10 Bad Oral Habits You Need to Break

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It’s easy to make a habit of something, even when we know the habit may not be a positive one. This even applies to habits that affect our oral health. But, with a conscious effort we can get rid of negative habits so that we can be the best and healthiest versions of ourselves. Take a look at these 10 damaging oral habits that need to be broken in order to keep your smile healthy:

1. Nail Biting

Do you reach for your nails when you feel anxious? Nail biting is a damaging oral habit that individuals often do when they feel nervous or stressed out. Unfortunately, this habit can result in chipped teeth, jaw pain, and even impact the alignment of your teeth. To ditch this bad habit, bitter-tasting nail polishes, stress reduction, and setting goals to quit may help.

2. Brushing Too Hard

You may wonder, does your brushing technique matter? Interestingly, how you brush your teeth makes a difference. Brushing your teeth too hard can negatively impact your oral health by damaging your teeth and gums. The American Dental Association (ADA) recommends avoiding using a hard-bristled toothbrush or pressing too hard to avoid issues like gum recession, tooth sensitivity, and wearing down your teeth.

3. Teeth Grinding (Bruxism) and Clenching

Teeth grinding, also known as bruxism, and clenching can cause many issues, such as chipped teeth, jaw pain, and even tooth loss. Some individuals may not even notice that they are grinding their teeth, especially if it is happening during your sleep. If you notice or believe you are grinding or clenching, inform your dental professional who will help determine the cause and appropriate treatment. Muscle relaxation exercises, a nighttime mouth guard, or referral to a jaw specialist may be recommended.

4. Chewing Ice Cubes

Ever have an ice-cold drink and been tempted to chew the ice? If so, avoid the temptation at all costs. Chewing on ice can lead to a broken tooth, filling, or other existing dental restoration. The ADA recommends consuming beverages using a straw or taking your drinks without ice to help avoid this habit.

5. Frequent Snacking

Frequent snacking can be a poor habit for your oral health, especially if consuming sugary foods and drinks. This increases your risk for cavities. Eating well-balanced nutritious meals can help you feel more full and less likely to snack.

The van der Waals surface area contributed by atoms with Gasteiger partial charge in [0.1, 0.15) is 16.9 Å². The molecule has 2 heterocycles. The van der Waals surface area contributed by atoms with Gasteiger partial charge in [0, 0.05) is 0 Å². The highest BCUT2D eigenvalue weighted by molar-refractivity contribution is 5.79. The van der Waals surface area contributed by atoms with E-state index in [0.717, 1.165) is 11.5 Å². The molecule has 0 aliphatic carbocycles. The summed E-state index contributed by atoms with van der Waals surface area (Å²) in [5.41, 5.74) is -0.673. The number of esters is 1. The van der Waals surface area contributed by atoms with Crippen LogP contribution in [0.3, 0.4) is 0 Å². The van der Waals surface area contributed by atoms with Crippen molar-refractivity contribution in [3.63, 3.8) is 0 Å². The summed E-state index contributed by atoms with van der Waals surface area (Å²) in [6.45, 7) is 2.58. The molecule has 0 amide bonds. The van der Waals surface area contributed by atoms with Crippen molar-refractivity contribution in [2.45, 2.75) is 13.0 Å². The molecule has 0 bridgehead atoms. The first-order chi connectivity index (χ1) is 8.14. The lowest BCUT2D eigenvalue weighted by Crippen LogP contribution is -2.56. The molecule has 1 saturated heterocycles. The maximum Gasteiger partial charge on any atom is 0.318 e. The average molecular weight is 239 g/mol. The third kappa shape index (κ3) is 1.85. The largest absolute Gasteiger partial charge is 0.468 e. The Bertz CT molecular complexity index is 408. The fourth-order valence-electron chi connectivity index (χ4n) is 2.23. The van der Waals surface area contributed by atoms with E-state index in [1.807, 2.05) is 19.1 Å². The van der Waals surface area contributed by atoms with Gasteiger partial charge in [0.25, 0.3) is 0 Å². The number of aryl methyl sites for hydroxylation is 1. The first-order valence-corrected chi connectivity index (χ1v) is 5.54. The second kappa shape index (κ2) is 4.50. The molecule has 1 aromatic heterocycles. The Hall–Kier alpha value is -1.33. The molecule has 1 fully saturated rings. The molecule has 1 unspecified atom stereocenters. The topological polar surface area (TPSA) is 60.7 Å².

6. Using Your Teeth as Tools

Using your teeth for tasks like opening beverages or packages, or chewing pencils/pens, for instance can increase your risk of chipping your teeth and negatively impacting your jaws. Instead, grab a pair of scissors or wait until you have the necessary tools to accomplish your task.

7. Smoking or Chewing Tobacco

Using tobacco products are not only bad for your overall health, but also for your dental health. Tobacco can stain your teeth, cause gum disease, tooth decay, and even lead to tooth loss. It can also increase your risk for developing oral cancer. Speak with your doctor or dental professional for help quitting.

8. Forgetting to Wear a Mouthguard During Sports

Mouthguards are key to protecting your mouth when playing contact sports. Traumatic injuries that occur during sports activities can result in chipped teeth or tooth loss, which can be avoided with the use of a dental mouthguard. Your dentist can recommend different types of sports mouthguards that will help keep your teeth safe and protected.

9. Sucking Your Thumb or Fingers

According to the ADA, most children stop sucking their fingers or thumb between the ages of 2 and 4 years old. If finger or thumb sucking continues beyond this age, this bad oral habit can lead to misaligned teeth, and cause changes in the roof of the mouth. Nail polish, bandaging the thumb, or placing a sock on the hand at night may help break the habit.

10. Using Toothpicks

Using wooden toothpicks to clear out food in between your teeth can actually damage your teeth and gums. A better alternative is to use dental floss or an ADA-approved dental cleaning tool.

Written By: Heather Smith

References:

https://www.mouthhealthy.org/en/bad-habits

https://www.colgate.com/en-us/oral-health/threats-to-dental-health/11-habits-that-damage-teeth

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